The ‘working’ part of the furnaces are about a story above ground level, so the catwalks snake above the tree line.
The control room floats above the top of the dock atop a spiral staircase.
Taken from atop a grain train at the end of Cargill B-2, looking toward Lake Superior “I”, now part of the sample complex. This area used to have another slip, but Cargill filled it on when it built the elevator on the right.
A 5-minute exposure of the tunnel and stars, and even some of Duluth’s city lights bouncing off the clouds. A single off-camera flash in the tunnel gives the effect of an oncoming train.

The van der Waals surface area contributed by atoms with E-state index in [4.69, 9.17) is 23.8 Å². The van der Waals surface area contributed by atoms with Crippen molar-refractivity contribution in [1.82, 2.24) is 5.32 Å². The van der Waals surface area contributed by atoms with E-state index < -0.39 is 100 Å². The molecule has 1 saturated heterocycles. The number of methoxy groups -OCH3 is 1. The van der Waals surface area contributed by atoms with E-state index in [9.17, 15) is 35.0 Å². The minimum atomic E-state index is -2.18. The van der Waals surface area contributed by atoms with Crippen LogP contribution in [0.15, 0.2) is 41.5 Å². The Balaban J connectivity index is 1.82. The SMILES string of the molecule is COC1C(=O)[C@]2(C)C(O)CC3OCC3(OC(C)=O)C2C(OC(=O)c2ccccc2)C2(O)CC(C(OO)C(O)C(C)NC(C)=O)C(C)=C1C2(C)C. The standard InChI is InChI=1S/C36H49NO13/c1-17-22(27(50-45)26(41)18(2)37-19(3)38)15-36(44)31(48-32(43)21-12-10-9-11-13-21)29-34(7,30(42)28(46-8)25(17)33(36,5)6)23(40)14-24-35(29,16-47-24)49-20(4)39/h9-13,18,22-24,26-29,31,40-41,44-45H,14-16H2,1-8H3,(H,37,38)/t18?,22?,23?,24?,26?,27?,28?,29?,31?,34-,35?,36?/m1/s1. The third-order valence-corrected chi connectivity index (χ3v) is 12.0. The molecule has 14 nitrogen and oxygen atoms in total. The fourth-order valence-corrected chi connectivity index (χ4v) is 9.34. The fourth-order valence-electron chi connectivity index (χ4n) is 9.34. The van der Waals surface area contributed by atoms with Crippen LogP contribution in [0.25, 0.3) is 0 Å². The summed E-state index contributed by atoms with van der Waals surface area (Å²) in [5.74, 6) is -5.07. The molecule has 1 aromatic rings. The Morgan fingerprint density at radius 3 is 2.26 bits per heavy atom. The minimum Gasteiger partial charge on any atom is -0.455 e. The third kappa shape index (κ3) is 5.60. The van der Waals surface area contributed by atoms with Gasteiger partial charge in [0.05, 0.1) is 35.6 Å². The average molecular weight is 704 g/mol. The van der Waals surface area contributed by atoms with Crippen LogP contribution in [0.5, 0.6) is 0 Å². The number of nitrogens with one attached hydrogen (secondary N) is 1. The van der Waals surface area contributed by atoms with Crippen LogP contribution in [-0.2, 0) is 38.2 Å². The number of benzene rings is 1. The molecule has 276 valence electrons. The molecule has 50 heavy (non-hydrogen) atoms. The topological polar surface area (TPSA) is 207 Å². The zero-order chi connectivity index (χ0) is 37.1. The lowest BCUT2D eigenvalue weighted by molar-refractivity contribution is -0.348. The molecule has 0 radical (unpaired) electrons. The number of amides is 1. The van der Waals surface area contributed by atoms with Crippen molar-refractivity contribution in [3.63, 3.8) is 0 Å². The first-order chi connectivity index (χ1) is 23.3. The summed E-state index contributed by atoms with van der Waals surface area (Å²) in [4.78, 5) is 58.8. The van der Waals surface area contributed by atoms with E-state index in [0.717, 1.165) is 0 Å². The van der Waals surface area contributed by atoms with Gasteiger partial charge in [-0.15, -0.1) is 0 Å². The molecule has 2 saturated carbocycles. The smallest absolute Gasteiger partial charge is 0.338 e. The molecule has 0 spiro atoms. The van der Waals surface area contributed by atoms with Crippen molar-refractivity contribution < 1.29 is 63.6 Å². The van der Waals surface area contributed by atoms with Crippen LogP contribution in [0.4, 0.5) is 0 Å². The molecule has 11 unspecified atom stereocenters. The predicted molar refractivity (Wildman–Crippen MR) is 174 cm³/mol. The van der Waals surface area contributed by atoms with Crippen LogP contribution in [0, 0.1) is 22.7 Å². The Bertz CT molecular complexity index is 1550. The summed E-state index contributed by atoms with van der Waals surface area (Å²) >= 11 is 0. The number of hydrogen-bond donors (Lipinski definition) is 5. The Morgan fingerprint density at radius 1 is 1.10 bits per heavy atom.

The powerhouse had two elevated tracks behind it, one for coal and one for deliveries.
This is a room where the actual explosive elements were mixed. In the event of an accident, this glass wall would give way before the concrete and thus direct the flames and shockwave away from the rest of the building. In other words, the glass is not just to get a lot of wonderful natural light into the building.
And I forget just why I taste / Oh yeah, I guess it makes me smile / I found it hard, it’s hard to find / Oh well, whatever, never mind (Nirvana, “Smells Like Teen Spirit”)
A typical large mine tunnel. You can just make out the narrow gauge rail.